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Methodological Improvements of Migration Estimates: Domestic and International

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Every year, the U.S. Census Bureau releases an updated series of its official population estimates. Relying on the 2010 Census counts as a starting point, estimates at the national, state, county, and subcounty (cities and towns) levels are developed using current data on births, deaths, and migration (also known as the components of population change.) The result is a set of estimates referred to as a “vintage,” where the term vintage denotes estimates created with a consistent population starting point and methodology. Each vintage features estimates for April 1 of the latest census year to July 1 of the current, or vintage, year. The release of a new vintage supersedes any previous estimates series because the new series incorporates the most up-to-date data and methodological improvements. Differences between estimates from one vintage to the next (e.g., July 1, 2015, estimates from Vintage 2015 as compared to July 1, 2015, estimates from Vintage 2016) are usually due to data updates, changes in methodology, or legal boundary changes where places or counties add or lose land area.

A previous blog explored the role of migration as a major driver of population change. With regard to this component, the Vintage 2016 population estimates reflect two notable changes to the migration methodology relative to last year’s (Vintage 2015) published estimates:

  • Domestic Migration:

In Vintage 2016, we changed how we handle duplicate tax records belonging to children under 18 years of age. Two tax records can exist for the same person when an individual files a return and is also claimed as a dependent on someone else's return. For the Vintage 2016 time series, we preserved the tax record where children appear as dependents instead of choosing the tax return designating them as a filer. Prior to Vintage 2016, we always selected the tax record that an individual filed on his/her own behalf (regardless of age). This change in record selection is more consistent with Census Bureau residence rules, as we typically expect dependent children under the age of 18 to live in the same household as their parents or caretakers. Following this change, the vast majority of counties showed little to no difference. However, because of this methodological change, the age distributions of in- and out-migrant exemptions improved throughout the time series.

  • Net International Migration:

Emigration is the act of leaving one’s resident country with the intent to settle in another. These rates were applied to nine mutually exclusive populations at risk of emigrating, which produces an annual emigration estimate: (1) Recent Mexican Males, (2) Recent Mexican Females, (3) Non-Recent Mexicans, (4) Latin Americans, (5) Recent Canadians/Europeans, (6) Non-Recent Canadians/Europeans, (7) Recent Asians, (8) Non-Recent Asians, and (9) Other. For the purposes of our net international migration estimate, we estimate both foreign-born and native-born emigration.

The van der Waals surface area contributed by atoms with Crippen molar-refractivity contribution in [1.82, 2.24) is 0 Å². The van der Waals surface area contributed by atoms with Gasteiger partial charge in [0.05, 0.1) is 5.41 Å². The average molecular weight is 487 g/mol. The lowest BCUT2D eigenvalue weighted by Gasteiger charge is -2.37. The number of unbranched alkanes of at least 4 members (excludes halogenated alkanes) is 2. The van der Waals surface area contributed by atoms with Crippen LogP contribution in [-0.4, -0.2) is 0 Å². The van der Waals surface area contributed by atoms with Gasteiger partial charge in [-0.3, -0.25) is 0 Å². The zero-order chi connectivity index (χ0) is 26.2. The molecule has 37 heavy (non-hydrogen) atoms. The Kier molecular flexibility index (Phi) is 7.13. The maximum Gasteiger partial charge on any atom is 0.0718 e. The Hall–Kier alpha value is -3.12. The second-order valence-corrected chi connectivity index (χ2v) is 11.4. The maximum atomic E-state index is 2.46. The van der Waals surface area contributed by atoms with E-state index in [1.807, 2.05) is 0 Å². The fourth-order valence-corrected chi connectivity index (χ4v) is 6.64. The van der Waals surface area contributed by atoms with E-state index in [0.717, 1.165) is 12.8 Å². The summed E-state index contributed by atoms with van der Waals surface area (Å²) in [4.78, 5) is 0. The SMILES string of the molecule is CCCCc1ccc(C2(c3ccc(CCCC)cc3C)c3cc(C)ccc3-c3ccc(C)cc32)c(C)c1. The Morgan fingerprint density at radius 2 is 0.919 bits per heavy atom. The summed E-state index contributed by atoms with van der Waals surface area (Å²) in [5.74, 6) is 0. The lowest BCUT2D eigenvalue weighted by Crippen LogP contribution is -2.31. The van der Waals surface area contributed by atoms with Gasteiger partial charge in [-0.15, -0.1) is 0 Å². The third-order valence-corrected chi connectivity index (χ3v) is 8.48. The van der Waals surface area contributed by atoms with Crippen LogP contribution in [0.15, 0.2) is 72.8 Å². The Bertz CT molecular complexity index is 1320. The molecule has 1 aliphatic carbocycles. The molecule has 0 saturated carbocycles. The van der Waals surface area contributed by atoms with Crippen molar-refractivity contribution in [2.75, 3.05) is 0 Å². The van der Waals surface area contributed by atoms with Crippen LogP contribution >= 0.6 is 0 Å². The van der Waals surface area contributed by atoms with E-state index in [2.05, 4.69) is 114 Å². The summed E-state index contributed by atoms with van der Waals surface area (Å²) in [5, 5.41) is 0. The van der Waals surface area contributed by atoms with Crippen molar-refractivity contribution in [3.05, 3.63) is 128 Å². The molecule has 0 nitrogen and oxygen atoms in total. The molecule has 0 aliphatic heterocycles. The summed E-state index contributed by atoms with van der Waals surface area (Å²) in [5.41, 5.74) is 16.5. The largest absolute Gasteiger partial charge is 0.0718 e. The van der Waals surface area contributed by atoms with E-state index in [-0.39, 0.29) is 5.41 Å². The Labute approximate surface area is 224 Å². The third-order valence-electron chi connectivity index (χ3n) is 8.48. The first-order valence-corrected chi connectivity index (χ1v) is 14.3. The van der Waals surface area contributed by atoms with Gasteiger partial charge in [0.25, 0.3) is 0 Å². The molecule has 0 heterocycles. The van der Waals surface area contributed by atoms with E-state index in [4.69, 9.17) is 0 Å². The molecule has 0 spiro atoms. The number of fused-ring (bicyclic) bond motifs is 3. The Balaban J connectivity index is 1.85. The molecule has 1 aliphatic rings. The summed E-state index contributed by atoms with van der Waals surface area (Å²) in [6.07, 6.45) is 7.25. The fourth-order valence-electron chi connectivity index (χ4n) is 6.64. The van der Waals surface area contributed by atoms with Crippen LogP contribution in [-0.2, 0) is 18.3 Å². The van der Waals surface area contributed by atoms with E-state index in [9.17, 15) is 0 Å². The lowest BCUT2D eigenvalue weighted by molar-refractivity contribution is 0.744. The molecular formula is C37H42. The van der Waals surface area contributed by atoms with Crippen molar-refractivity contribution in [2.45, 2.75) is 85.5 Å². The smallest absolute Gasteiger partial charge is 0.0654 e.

For the 2016 population estimates release, the foreign-born emigration subcomponent was updated in two ways:

(1) The emigrant group definitions used to calculate estimates of foreign-born emigration were modified. We redefined the groups based primarily on recent/non-recent status. We retained the current Mexican emigrant groups (recent/non-recent and male/female) and recent Canada/Europe and recent Asia groups. We reintroduced the Recent All Other Countries and Non-Recent All Other Countries. This proposed change will reduce the number of groups from nine to seven.

(2) We use a fixed rate derived from the average of rates for all available five-year American Community Survey (ACS) data. The fixed rates were used for non-recent arrivals including Non-Recent Mexico, Latin America, and Non-Recent Asia groups for the entire time series. These changes resolve negative rates produced by the previous residual method, which had resulted in demographically implausible rates such as zero emigration for certain emigrant groups. Consequently, foreign-born emigration will be higher and net international migration is lower than it was for the previous vintage.

However, the overall impact attributed to these changes on the Vintage 2016 county totals is minimal. Even so, these methodological improvements position our processes for the 2020 Estimates Evaluation as we continue to develop these estimates into the future.

The U.S. Census Bureau’s Population Estimates Program produces and publishes estimates of the resident population for the United States, its states, counties/county equivalents, cities and towns collectively known as “subcounty” areas, as well as for the Commonwealth of Puerto Rico and its municipios. The resident population includes all people currently residing in the United States. These estimates are used to allocate federal and state funds, as well as serving for controls for major surveys, government data collections, and public and private research.


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